The heart of the video system was a Ross Vision, a high end broadcast switcher with all kinds of mixing, keying, and automation abilities. We had one look driven by the Vision that was a grid of nine different 1080 HD sources with no drop in frame-rate or performance. For another song we had switcher buttons triggering sequences of comic book styled playback based on which band member and camera angle were being shown, then a layer of effected live video from Resolume was keyed into a panel to match the look. Top-notch hardware opens the door to some pretty imaginative workflows.
￼￼Where do you see Resolume fitting in to a crowded scene of media servers and VJ software?
What originally got me into Resolume is its simplicity and intuitiveness, which let me focus on being creative. This is particularly important when you’re working with a high profile artist whose time is very valuable. In a creative session you have to quickly translate ideas into a repeatable cues, so you need a fast and flexible workflow. There is always time to go back and get technical with optimizing effect stacks, layering, and MIDI mapping. What doesn’t work is a rock star tapping his foot waiting on you to configure something.
One of Resolume’s best advantages that seems to either be overlooked or taken for granted is that it’s cross-platform. It’s important to me that no matter what tools and hardware I want to use, I don’t have to worry about changing the main piece of software I use to operate a show. Especially with Syphon and now Spout, a lot just comes down to user preference and project needs.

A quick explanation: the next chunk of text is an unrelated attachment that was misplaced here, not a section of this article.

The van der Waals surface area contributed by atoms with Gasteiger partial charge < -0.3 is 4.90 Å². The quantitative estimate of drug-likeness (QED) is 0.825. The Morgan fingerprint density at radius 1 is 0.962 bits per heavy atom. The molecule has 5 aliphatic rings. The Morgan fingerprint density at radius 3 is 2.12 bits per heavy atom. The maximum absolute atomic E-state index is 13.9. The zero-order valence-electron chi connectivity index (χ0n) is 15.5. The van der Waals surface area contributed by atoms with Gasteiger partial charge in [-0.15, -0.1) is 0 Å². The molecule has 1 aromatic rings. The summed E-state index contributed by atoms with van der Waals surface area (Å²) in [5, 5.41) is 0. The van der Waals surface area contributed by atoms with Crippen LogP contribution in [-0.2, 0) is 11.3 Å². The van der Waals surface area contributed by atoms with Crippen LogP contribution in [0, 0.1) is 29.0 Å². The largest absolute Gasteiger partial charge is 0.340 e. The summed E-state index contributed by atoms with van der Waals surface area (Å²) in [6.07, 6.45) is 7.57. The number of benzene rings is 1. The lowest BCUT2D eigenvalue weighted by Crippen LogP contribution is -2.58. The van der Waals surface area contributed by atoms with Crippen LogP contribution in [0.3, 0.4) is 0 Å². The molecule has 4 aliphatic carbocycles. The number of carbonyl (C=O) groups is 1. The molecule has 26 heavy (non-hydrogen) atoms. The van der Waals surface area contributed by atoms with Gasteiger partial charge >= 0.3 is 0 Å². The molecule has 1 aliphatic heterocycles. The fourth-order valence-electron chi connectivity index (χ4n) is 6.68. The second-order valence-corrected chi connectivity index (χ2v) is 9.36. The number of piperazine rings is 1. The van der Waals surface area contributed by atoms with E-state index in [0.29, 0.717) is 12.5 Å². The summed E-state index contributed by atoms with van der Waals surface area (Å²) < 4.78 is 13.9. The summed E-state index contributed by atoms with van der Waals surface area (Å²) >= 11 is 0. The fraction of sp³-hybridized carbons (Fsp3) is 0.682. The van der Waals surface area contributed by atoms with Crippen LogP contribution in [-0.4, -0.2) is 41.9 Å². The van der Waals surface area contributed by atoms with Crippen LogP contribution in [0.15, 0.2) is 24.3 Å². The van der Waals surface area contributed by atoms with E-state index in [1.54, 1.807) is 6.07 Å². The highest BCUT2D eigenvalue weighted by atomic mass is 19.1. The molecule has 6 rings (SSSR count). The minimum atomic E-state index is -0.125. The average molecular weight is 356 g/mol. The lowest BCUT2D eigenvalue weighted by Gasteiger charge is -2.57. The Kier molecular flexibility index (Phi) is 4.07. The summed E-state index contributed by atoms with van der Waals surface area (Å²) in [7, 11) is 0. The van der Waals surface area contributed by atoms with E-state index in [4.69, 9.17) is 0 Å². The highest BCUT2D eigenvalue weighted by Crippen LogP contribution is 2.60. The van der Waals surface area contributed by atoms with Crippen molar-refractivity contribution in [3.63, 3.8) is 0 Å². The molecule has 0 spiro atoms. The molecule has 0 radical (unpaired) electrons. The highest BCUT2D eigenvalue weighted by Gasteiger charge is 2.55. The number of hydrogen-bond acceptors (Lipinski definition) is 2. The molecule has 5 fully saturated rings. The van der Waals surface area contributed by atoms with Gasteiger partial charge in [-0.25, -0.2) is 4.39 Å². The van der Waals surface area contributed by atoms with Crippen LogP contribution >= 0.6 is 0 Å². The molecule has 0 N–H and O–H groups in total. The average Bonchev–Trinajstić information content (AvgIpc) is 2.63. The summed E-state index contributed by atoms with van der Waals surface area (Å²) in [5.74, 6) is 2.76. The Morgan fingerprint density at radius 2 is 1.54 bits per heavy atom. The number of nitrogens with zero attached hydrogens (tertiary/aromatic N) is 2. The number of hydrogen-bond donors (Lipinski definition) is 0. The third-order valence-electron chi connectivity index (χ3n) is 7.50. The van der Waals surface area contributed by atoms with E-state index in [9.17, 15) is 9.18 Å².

Looking forward, I’m excited to see how Resolume tackles new trends like it did with projection mapping. Things like timeline-based control data and DMX output are readily available using third party apps, but the process could be simpler.
Resolume is still a new tool to the industry as a whole and has a lot of room to grow beyond the EDM scene. As more artists embrace interactive technologies, generative show elements, and live content operators, having a powerful creative hub that can adapt to different ￼workflows is key. Before this project I wouldn’t have expected Aerosmith to be part of this conversation, and was pleasantly surprised that even rock legends are riding the new wave of visual art.
See more of Danny's work at http://programfeed.com/ Posted by Joris on Thursday December 11, 2014 at 12:31 Tags: Aerosmith * behind the scenes * touring